Appetizer Recipes, Beginner, Fall and Winter

Boiled Peanuts

Boiled peanuts are a unique Southern treat. Learn how to make this delightful snack yourself at home today.

blue bowl of boiled peanuts surrounded by green peanuts in the background

I never considered myself a peanut lover. Until the first time I tried really good boiled peanuts.

Every year, The Husband and I take our boys and my mother-in-law to a huge pumpkin patch in a nearby town. It’s held on a giant family farm where, coincidentally enough, they grow peanuts. Hayfields are transformed into makeshift parking lots. As soon as you emerge from your car, the smell of homemade kettle corn accosts your nostrils and you instantly begin to salivate.

I began to notice my husband and his mother had to make a pit stop at one of the concession stands for a bag of boiled peanuts. Curiosity finally got the better of me and I asked The Husband if I could try one. From that moment on, I was hooked. I find I start to look forward to our annual trip if for nothing else than a bag of boiled peanuts.

What are boiled peanuts?

Boiled peanuts are made by boiling either raw or green peanuts in salty water for several hours. Green peanuts are recently harvested peanuts that have not been roasted or dried. They are more perishable and need to be kept refrigerated. Because they are more perishable, green peanuts can only be purchased during the fall harvest season.

Raw peanuts can usually be found year around. They are green peanuts that have been dried to 10 % of their moisture content. Green peanuts only need to be boiled for a few hours, whereas raw peanuts need to be boiled for significantly longer.

Once boiled, the shells become soft. The nuts inside absorb the flavors of the brine and they taste more like a bean than a crunchy snack.

How to Make Boiled Peanuts

My husband swears boiled peanuts made from green peanuts are better. Despite the fact that our farmer’s market sells boiled peanuts year around, he will wait until August or September, when the market starts using green peanuts, before he will buy his first treat. He swears they just taste better. No surprise we’re using green peanuts for this recipe.

Start by dumping three pounds of peanuts into a large stock pot. Add 1 – 1 ½ cups of kosher salt. If you like salty food, add the extra ½ cup. My husband thought they were perfect, but they were a little on the salty side for me. I preferred the batches made with only a cup of salt added to the brine.

uncooked peanuts in a stock pot with salt, garlic powder, Italian seasoning and bay leaves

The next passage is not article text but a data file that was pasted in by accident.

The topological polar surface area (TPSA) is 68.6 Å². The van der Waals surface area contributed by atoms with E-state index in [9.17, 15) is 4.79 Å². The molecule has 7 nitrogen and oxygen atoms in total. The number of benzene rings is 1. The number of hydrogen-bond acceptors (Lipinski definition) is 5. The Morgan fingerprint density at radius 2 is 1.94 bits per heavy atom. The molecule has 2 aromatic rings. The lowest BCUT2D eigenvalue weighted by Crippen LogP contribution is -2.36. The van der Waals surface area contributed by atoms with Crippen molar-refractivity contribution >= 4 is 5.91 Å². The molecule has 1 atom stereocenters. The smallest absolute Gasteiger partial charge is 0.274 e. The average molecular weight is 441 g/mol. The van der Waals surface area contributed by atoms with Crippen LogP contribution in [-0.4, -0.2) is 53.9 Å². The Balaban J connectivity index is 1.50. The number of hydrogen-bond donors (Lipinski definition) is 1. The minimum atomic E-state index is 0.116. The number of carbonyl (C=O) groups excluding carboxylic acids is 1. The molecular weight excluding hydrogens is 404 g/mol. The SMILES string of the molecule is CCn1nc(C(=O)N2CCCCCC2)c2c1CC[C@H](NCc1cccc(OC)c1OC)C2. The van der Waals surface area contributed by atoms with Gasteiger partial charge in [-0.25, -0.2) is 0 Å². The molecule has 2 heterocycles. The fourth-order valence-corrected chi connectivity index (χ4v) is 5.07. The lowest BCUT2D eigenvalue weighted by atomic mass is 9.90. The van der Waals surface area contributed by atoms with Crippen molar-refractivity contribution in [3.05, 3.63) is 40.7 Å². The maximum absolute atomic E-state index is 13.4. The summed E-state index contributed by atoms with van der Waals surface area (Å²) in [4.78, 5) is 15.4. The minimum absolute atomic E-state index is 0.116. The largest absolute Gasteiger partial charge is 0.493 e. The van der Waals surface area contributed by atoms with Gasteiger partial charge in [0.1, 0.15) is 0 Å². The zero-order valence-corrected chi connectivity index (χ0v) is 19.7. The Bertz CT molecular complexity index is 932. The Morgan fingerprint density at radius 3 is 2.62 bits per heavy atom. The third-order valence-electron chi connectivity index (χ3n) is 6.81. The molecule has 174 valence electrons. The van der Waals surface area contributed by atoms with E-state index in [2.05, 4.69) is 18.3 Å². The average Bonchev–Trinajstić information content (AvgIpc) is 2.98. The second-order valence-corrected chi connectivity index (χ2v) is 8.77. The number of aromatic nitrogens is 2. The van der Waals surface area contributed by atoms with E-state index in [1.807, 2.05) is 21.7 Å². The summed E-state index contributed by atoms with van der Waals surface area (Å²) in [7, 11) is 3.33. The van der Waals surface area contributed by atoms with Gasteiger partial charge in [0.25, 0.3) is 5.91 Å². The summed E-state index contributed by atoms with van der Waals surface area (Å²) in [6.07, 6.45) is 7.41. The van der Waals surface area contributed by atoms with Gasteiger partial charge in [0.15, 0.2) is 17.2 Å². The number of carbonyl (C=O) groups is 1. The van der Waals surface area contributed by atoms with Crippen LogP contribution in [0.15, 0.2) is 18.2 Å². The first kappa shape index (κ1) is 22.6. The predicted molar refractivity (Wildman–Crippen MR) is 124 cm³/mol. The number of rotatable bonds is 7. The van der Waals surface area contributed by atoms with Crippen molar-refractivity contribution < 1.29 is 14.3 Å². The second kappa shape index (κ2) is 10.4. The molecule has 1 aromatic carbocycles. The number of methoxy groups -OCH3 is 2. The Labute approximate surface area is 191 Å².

In addition, I added two tablespoons of garlic powder, two bay leaves and one tablespoon of Italian seasoning. Add 8-12 cups of cold water – enough to allow the peanuts to float freely. Cover the pot and bring the water to a boil. Then reduce the heat to low and boil for 2 ½ – 3 hours. Remove the pot from the heat and leave the peanuts to sit and soak for an additional 6-8 hours.

Storing Boiled Peanuts

Any uneaten boiled peanuts should be stored in an airtight container in the refrigerator for up to four days. Boiled peanuts can also be frozen in plastic freezer bags for up to two months. Be sure to allow them to thaw overnight in the refrigerator beforehand.

ladling boiled peanuts from a stock pot

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blue bowl of boiled peanuts surrounded by green peanuts in the background
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Boiled Peanuts

Boiled peanuts are a unique Southern treat. Learn how to make this delightful snack yourself at home today.
Course Appetizer, Snacks
Cuisine American, Southern
Cook Time 3 hours
Soak time 8 hours
Servings 6 people
Calories 200kcal
Author Lisa B.

Ingredients

  • 3 pounds green unshelled peanuts
  • 1 cup kosher salt
  • 2 bay leaves
  • 2 tablespoons garlic powder
  • 1 tablespoon Italian seasoning

Instructions

  • Place all the ingredients in a large stock pot.
  • Add 8-12 cups of cold water — enough water to allow the peanuts to float freely.
  • Bring the water to a boil over medium-high heat. Reduce the heat to low, cover, then simmer for 2 ½ – 3 hours. Test a peanut for doneness. If it’s tender enough, remove the pan from the heat. If not, continue to simmer, checking every 30 minutes.
  • Allow the peanuts to soak overnight, up to 8 hours. Peanuts can be served hot or cold.

Notes

Any uneaten boiled peanuts should be stored in an airtight container in the refrigerator for up to four days. Boiled peanuts can also be frozen in plastic freezer bags for up to two months. Be sure to allow them to thaw overnight in the refrigerator beforehand.

Nutrition

Serving: 1cup | Calories: 200kcal | Carbohydrates: 13.4g | Protein: 8.5g | Fat: 13.9g | Saturated Fat: 1.9g | Polyunsaturated Fat: 4.4g | Monounsaturated Fat: 6.9g | Sodium: 473mg | Potassium: 113mg | Fiber: 5.5g | Sugar: 1.6g | Calcium: 35mg

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